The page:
i., and 22·1 times higher on day 31 p.i. Perhaps unexpectedly, Group 5 hamsters (primary + secondary infections) made a slower start, with eosinophil numbers just 9·4 times higher 10 days p.c., but caught up rapidly and by day 17 p.c. eosinophil counts were 27·7 times higher than those STA-9090 clinical trial in naïve animals on day 10 (day 73 of the experiment), before falling by days 24 and 31 p.c. This curve was best described by the quadratic equation y = −437·9 +87·1x−1·95×2 (where y = eosinophils/mm2 and x = days after challenge); R2 = 41·3%, F2,15 = 5·3, P = 0·019). In naïve hamsters, Paneth cell numbers average 1–3 cells per crypt (18), and here the values in naive animals were well within
the normal range (Figure 6). As found earlier, (18) the mean numbers in animals experiencing a primary infection were lower
(Figure 6, days 73 and 94 p.i. in Group 2, primary continuous infection). When hamsters were given the second infection alone (Group 4), Paneth cell numbers were in the naive control range on day 10 p.i., but already lower by day 31 p.i. Removal of the adult worm population in Group 3 (primary abbreviated infection), caused an exaggerated response (Figure 6), with mean numbers more than doubling on days 73 and 94 p.i. (actually 38 and 59 days PLX3397 nmr after removal of adult worms, see Table 1). Immunized-challenged hamsters (Group 5, primary + secondary infections) appeared to maintain these higher levels of Paneth cell counts, without any detectable change in cell density/crypt in the period 10, 17, 24 and 31 days p.c. (regression of Paneth cells/mm2 of mucosal tissue on days after challenge, confined to Group 5; Rp = 0·037, n = 20, P = N.S.). The results reported in this paper show clearly that despite tolerating long-lasting chronic infections with the hookworm, A. ceylanicum, hamsters undergo profound changes in the mucosal environment that are typical of Th2-driven immune responses generated by helminths in the mammalian gut. Notwithstanding the intense changes occurring in the mucosa, selleck screening library some adult worms appeared to be remarkably resilient and survived for lengthy periods of time in the grossly abnormal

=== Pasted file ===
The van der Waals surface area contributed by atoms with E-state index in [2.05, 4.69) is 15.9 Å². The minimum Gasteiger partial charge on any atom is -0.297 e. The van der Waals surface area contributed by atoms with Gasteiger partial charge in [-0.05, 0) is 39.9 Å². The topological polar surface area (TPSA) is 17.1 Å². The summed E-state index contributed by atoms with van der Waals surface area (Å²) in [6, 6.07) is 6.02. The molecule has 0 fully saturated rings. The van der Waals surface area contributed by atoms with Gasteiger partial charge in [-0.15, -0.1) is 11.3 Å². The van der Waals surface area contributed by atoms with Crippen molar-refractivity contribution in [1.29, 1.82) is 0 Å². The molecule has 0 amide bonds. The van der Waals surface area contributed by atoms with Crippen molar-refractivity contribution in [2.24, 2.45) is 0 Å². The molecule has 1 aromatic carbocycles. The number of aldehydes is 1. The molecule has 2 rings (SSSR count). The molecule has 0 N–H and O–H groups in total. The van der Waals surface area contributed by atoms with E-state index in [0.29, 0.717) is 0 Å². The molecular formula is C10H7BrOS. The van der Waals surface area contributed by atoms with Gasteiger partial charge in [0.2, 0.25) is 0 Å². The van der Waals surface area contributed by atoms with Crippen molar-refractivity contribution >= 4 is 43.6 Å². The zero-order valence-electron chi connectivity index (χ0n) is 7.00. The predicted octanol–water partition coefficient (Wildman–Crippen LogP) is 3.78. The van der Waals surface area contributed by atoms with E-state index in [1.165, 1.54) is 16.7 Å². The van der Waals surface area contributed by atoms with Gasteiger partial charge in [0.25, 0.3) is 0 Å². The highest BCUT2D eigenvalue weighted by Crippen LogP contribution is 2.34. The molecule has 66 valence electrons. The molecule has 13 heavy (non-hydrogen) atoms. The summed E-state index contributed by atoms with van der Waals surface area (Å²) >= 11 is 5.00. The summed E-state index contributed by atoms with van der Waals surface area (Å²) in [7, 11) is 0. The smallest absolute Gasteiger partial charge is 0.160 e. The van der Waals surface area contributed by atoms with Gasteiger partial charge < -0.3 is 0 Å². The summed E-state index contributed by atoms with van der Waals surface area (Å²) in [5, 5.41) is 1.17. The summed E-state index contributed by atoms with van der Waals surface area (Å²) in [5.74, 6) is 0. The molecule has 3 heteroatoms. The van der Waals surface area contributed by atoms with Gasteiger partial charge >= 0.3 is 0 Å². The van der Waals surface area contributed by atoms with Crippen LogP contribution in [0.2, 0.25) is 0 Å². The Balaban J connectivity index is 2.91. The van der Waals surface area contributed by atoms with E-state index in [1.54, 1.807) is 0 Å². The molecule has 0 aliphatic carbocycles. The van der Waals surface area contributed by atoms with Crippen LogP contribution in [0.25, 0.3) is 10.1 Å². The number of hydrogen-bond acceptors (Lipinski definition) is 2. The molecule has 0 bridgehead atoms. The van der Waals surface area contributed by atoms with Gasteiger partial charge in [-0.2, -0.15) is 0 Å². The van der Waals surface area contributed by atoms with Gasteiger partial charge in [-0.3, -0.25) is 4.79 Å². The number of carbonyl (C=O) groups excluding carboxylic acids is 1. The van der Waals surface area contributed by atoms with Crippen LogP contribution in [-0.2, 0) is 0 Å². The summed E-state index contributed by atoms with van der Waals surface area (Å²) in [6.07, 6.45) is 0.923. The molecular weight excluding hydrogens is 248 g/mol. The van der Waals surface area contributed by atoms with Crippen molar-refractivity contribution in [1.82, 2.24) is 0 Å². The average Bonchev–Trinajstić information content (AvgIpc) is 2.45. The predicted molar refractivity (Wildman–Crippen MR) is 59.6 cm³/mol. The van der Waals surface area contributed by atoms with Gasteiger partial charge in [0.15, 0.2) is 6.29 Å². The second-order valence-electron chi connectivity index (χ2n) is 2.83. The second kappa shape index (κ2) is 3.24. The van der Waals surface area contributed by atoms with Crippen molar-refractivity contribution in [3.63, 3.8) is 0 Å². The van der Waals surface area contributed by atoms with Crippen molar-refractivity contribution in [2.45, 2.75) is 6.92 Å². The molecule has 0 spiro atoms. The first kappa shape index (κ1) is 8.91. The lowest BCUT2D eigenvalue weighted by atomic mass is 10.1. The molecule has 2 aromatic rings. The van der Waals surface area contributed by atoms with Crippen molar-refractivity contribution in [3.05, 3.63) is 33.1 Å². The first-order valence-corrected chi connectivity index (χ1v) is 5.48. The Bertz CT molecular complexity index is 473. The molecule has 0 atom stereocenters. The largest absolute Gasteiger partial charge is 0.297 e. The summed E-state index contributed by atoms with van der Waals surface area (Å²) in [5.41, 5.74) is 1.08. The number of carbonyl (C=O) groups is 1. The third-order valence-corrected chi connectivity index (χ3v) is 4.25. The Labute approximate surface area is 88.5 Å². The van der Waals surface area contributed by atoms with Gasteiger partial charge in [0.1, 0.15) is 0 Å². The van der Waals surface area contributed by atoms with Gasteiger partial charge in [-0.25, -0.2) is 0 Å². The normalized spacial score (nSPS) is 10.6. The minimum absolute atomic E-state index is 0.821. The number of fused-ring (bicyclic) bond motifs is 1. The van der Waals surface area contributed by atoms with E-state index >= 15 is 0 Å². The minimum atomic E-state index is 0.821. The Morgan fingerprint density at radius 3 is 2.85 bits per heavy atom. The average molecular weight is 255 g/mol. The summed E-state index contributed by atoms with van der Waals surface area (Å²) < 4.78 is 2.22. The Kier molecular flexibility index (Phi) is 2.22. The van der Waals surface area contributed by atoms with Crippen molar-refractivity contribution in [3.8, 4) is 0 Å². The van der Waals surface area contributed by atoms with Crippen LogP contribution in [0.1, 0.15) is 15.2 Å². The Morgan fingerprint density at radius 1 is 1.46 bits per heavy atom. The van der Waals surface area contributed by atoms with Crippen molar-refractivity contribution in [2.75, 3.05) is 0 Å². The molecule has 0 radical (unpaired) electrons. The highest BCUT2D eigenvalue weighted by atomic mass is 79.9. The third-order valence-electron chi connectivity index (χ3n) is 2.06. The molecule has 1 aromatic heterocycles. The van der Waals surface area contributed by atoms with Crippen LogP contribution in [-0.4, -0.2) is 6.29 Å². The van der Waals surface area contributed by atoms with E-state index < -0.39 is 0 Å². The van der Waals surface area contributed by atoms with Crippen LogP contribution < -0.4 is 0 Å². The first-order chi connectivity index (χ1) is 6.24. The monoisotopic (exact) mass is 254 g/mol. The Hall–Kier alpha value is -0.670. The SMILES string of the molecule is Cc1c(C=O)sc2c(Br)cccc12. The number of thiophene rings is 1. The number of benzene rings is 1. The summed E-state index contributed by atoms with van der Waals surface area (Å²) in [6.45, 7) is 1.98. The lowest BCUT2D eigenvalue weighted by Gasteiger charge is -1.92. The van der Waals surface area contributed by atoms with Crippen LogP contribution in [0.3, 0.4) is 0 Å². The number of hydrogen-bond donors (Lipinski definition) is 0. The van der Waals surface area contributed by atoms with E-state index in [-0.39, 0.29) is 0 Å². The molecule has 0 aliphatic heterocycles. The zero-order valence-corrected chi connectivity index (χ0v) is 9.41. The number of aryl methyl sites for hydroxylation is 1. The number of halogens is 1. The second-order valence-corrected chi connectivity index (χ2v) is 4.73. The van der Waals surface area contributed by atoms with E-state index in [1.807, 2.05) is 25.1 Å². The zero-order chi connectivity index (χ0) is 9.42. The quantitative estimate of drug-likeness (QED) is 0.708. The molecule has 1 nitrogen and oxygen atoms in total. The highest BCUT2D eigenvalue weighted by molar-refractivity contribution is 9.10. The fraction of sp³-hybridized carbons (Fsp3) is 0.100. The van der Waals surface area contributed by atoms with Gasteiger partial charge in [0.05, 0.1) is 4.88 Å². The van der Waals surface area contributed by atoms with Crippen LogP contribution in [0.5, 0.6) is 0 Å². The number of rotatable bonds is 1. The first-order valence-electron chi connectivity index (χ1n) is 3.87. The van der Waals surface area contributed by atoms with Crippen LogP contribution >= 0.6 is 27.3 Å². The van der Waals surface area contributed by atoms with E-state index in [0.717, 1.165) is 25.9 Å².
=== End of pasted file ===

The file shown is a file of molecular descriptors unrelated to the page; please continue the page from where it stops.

environment of the inflamed intestine in both primary and challenge infections. In this study, hamsters given a primary infection with 50L3 still had adult worms 73 and 94 days later. Despite the length of time from infection to examination, the infected animals had remarkably high mast cell, goblet cell and eosinophil counts, and markedly reduced villi and hypertrophied crypts. These data extend those reported in our earlier paper in which animals were subjected to heavier infections and studied only until day 42 p.i. and support also the idea that the persistence of the inflammatory changes is attributable to the surviving adult worms. Nevertheless, none of the animals in the current study showed overt clinical signs of infection, indicating that hamsters can sustain and tolerate a long drawn out mucosal inflammatory response, lasting for weeks.